Another long-term study of the electrical currents of trees was conducted by the Czech scientist Vladimir Rajda. He measured hundreds of plants and trees, in different countries and continents, between 1969 and 1989. Because the electrical flow reflects the bio-chemical metabolism of a tree, he was able to develop a system to determine the biological health of a tree by simply taking a measurement. Rajda’s work shows that each species has its own characteristics, and suggests that to an extent, plants are capable of self-regulating their energy flow. [4]

Left: graph of bio-electrical currents in various tree species, annual variations. Right: photo of Rajda's measuring device

Fig. 1 (left): The regular annual variations show how broadleaf trees peak around 1 August (incidentally the traditional Celtic festival of Lughnasad) and are at their lowest around the midwinter solstice. Conifers like spruce are generally less energetic than the deciduous species. Yew, an exemption in every botanical respect, occupies the mid-region; at midwinter yew is the most vital tree, even stronger than oak.
Fig. 2 (right): Rajda’s simple measuring device

There is more to the atmosphere than the eye can see. It is a law of physics that every electrical conductor creates an electromagnetic field around itself while an electrical current flows through it. The electromagnetic fields of trees are low but not insignificant. And parallel conductors amplify each other, if their currents run in the same direction. They do in a forest (downward), and on a planetary scale, billions of trees create an electromagnetic field. It has been suggested by an independent German researcher, Rainer Fischer, that this even helps to maintain the Earth’s magnetic field – which shields us from cosmic radiation. [5]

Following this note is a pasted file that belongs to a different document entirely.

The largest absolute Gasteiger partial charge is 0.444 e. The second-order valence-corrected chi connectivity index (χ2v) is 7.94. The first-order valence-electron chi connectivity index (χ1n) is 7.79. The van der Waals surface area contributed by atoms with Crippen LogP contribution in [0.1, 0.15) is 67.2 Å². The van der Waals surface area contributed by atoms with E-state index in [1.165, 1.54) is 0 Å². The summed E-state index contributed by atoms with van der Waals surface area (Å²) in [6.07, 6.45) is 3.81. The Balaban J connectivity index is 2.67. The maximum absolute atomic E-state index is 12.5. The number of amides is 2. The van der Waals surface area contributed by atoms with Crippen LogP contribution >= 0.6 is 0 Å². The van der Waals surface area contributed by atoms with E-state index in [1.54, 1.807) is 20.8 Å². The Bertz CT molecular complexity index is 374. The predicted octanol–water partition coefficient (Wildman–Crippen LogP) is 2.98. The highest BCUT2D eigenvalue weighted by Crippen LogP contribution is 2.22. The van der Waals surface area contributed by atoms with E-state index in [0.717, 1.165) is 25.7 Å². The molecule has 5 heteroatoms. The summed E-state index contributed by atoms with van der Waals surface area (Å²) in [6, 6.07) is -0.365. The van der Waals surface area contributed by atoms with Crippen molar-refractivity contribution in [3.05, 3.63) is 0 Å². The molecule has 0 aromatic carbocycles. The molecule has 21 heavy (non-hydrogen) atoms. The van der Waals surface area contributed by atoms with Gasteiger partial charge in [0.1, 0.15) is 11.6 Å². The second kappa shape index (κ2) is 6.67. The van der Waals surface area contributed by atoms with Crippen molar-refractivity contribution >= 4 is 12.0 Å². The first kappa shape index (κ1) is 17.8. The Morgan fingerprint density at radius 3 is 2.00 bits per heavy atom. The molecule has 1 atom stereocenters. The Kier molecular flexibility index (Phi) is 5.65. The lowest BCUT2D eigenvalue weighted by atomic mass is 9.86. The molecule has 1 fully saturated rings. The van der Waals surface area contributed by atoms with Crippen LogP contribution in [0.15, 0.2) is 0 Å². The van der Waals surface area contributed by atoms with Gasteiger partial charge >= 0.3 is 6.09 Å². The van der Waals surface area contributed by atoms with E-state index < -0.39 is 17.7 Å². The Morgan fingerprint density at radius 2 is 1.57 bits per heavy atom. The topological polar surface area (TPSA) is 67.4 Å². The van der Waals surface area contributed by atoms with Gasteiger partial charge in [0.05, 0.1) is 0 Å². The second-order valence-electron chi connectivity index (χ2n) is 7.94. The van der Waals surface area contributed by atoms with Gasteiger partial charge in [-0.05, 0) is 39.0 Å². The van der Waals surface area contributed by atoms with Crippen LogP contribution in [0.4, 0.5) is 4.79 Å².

Earth’s magnetic field

The conventional, purely geophysical theory to explain the existence of the Earth’s magnetic field has its contradictions. If it is generated by the ‘geodynamo’ alone, why then is the Earth the only planet in the solar system with a significant magnetic field?

Why do the declination lines in reality differ so much from the theory? Why is the magnetic north so far from true north and why is the area of highest intensity located thousands of miles away from the North Pole, above the large woodland cover of Siberia? How can the northern hemisphere have a second area of highest intensity, above the forests of Canada (or what remains of them)? Why is the third area of highest intensity located above the Amazon? What effects do forests have on the Earth’s magnetic field?